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Dream Job

College grads choose entrepreneurship.

Pin-stripe suits or blue jeans? Today's college seniors are thinking they'd rather wear the latter to work after graduation. According to a recent survey, college seniors are leaning toward entrepreneurship rather than joining the corporate world upon commencement. The study, commissioned by the Graduate Management Admission Council (GMAC) and conducted by the George H. Gallup International Institute, contains some surprising revelations about how today's young people see their futures.

In the survey, which polled almost 1,000 college seniors nationwide, 49 percent of men and 31 per- cent of women said they were interested in pursuing entrepreneurship when they graduate. According to GMAC president Dave Wilson, "Young people are saying `Only I can ensure my employability for life. I can't count on anyone else to do it for me.' "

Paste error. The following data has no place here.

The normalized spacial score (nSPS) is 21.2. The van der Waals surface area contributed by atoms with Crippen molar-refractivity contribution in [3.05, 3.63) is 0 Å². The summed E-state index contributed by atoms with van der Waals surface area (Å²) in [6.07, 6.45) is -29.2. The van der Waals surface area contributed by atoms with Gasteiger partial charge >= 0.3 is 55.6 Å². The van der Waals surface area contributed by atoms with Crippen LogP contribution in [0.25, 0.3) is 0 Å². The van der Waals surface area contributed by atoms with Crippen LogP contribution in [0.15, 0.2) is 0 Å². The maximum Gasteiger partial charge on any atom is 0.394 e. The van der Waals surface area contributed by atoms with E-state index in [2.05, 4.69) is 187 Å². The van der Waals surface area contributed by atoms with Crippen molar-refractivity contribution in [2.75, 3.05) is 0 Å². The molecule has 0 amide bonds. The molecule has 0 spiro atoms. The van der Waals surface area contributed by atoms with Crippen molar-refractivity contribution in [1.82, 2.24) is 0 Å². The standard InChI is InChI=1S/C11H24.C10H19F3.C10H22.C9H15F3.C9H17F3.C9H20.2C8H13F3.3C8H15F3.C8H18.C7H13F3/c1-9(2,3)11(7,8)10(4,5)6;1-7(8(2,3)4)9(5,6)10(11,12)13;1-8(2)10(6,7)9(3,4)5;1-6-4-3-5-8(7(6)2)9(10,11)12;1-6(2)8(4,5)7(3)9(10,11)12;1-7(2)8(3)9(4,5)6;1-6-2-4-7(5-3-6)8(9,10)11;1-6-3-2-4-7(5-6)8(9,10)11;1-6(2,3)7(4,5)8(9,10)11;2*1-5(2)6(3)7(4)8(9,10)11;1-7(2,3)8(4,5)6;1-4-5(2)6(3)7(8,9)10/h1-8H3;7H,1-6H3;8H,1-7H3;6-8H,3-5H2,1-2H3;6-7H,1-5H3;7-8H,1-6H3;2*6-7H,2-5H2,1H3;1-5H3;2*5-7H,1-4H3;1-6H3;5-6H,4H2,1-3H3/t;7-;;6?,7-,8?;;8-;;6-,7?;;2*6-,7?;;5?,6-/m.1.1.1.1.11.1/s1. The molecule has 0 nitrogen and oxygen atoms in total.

Also, says Wilson, "Young people are [no longer] making decisions [solely] for economic reasons." Where college graduates' main concern used to be starting salary, they are now more interested in being part of something exciting and achieving a balance between work and family. Quality of life is a precious commodity for today's college seniors.

How will the trend toward entrepreneurship affect the work force and the economy in the long run? Wilson says large corporations will find it increasingly difficult to woo top-notch grads and will have to work hard to attract them. Ownership in a company, freedom to set their own hours, a real chance to make a difference: These are a few of the things the next generation of movers and shakers are looking for in their jobs--and in life.

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This article was originally published in the January 1997 print edition of Entrepreneur with the headline: Dream Job.

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